Jamie Kennedy's favorite movie review site
Home Reviews  Articles  Release Dates Coming Soon  DVD  Top 20s Criticwatch  Search
Public Forums  Festival Coverage  Contests About 

Overall Rating

Awesome: 0%
Worth A Look: 0%
Just Average: 0%
Pretty Crappy100%
Sucks: 0%

1 review, 0 user ratings

Latest Reviews

Cold Steel by Jack Sommersby

Microhabitat by Jay Seaver

Last Child by Jay Seaver

Nightmare Cinema by Jay Seaver

Hotel Transylvania 3 by alejandroariera

Tremble All You Want by Jay Seaver

Skyscraper by Peter Sobczynski

Die Hard by Rob Gonsalves

Quiet Place, A by Rob Gonsalves

Brother of the Year by Jay Seaver

subscribe to this feed

Back in Time (Fleet of Time)
[AllPosters.com] Buy posters from this movie
by Jay Seaver

"Right characters, wrong story."
2 stars

It can be kind of interesting to watch a movie like "Back in Time" ("Cong Cong Na Nian" in the original Mandarin, translated onscreen as "Fleet of Time") which comes from another culture, though often kind of puzzling: It's at least partly someone else's nostalgia, and if you don't know the late-1990s mandopop song accompanying a scene, you may be missing the punchline. Then again, it's not like the movies that make an appeal to one's own youth generally wind up being very good beyond that knee-jerk reaction, even without this movie's specific problems.

It starts in the present day, with thirty-ish Chen Xun (Eddie Peng Yu-yan) drunkenly telling others in a bar that he punted thirteen points on his college entry exam for a girl, which gets the attention of Seven (Liu Ya-se), a younger woman elsewhere in the room. He wakes up in her hotel room the next morning and eventually tells a bit of how he met and fell for transfer student Feng Hui (Ni Ni) fifteen years ago, in 1999. The story also involves his high-school friends Zhao Ye (Ryan Zheng Kai), Lin Jimao (Zhang Zixuan), and Qiao Ran (Vision Wei Chan), but he doesn't give it that much thought until he reunites with Ye as the latter's wedding approaches. Seven turns out to be Ye's wedding photographer, and she's got a way of steering conversations toward flashbacks.

There's kind of a weird disconnect to those flashbacks, though: They're tremendously sentimental, with show pans meant to make sure the audience breathes every lovingly recreated detail in, but often the main impression that comes through is that guys that age are kind of jerks. The oblivious basketball captain Jimao has a crush on often comes off the best because he is hurting her feelings in a completely passive way, unlike Chen Xun, who is constantly putting the shy Hui into situations where she has to react backed into a corner or with people watching. It's fairly mild as these things go and the girls have their own sorts of weird behavior, but seeing this as Chen Xun's lost, perfect love is kind of off-putting of you give it a moment or two of thought.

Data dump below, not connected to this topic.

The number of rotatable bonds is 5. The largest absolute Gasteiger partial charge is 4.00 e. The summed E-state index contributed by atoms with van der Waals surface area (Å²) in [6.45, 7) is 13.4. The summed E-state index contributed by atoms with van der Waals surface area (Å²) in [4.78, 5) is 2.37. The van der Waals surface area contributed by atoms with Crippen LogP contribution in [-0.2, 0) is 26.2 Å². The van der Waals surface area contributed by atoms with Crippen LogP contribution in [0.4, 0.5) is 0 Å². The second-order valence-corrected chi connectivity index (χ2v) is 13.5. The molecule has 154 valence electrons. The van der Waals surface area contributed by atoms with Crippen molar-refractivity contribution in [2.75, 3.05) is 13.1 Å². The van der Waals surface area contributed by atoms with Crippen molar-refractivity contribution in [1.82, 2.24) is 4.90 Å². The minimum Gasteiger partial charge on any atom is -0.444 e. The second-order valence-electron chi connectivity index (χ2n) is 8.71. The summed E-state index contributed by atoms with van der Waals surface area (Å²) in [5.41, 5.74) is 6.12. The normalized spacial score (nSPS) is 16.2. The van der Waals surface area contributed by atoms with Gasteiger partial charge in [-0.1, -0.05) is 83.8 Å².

Maybe if the characters were better fleshed-out as individuals, it would be different, but despite a decent-enough cast that manages fairly well as both teenagers and adults, this is one generic group. Ni Ni is sweet enough as Hui, but for most of the movie, we know roughly one thing about her, and it's not the sort of lack of information that makes us curious. Eddie Peng's Chen Xun is a little easier to get a grip on, although, really, out of the main group, only Zhang Zixuan does much to make her character particularly memorable. Liu Ya-se and Bi Xia (playing the girl Chen Xun meets in college) each make good impressions in somewhat peripheral roles.

That those two are on the periphery is an illustration of what is perhaps the most astoundingly frustrating thing about Back in Time: There are hints of there being interesting stories about this group of people, but director Zhang Yibai and writer Hui Jiu-ye seem determined to focus on the least interesting aspects of their lives. Feng Hui seems to have an overprotective father, but does anything come of that? A relationship between two of the characters suddenly self-destructs, but there's little reason why behind it. A relationship between Chen Xun and Bi's Shen Xiaotang feels like the thing we should be rooting for rather than an impediment to Xun and Hui. Zhao's fiancée is a complete non-entity, even in the middle of her wedding. And, wow, the last minute implies a story that is ten times more interesting than the one told from Chen Xun's point of view.

The movie is not without its pleasures - there are a few fun scenes and songs on the soundtrack - and on occasion, Zhang seems to recognize that some of what he's showing isn't really worth being sentimental about. Make this almost anybody's story but Chen Xun's, and you might get a decent movie, but looking at it from this angle means all the interesting activity is out of view.

link directly to this review at http://www.hollywoodbitchslap.com/review.php?movie=28355&reviewer=371
originally posted: 12/19/14 21:40:14
[printer] printer-friendly format  

Note: Duplicate, 'planted,' or other obviously improper comments
will be deleted at our discretion. So don't bother posting 'em. Thanks!
Your Name:
Your Comments:
Your Location: (state/province/country)
Your Rating:

Discuss this movie in our forum




Directed by
  Yibai Zhang

Written by

  Eddie Peng
  Ni Ni
  Yase Liu
  Ryan Zheng
  Zixuan Zhang
  Chan Wei
  Xia Bi

Home Reviews  Articles  Release Dates Coming Soon  DVD  Top 20s Criticwatch  Search
Public Forums  Festival Coverage  Contests About 
Privacy Policy | | HBS Inc. |   
All data and site design copyright 1997-2017, HBS Entertainment, Inc.
Search for
reviews features movie title writer/director/cast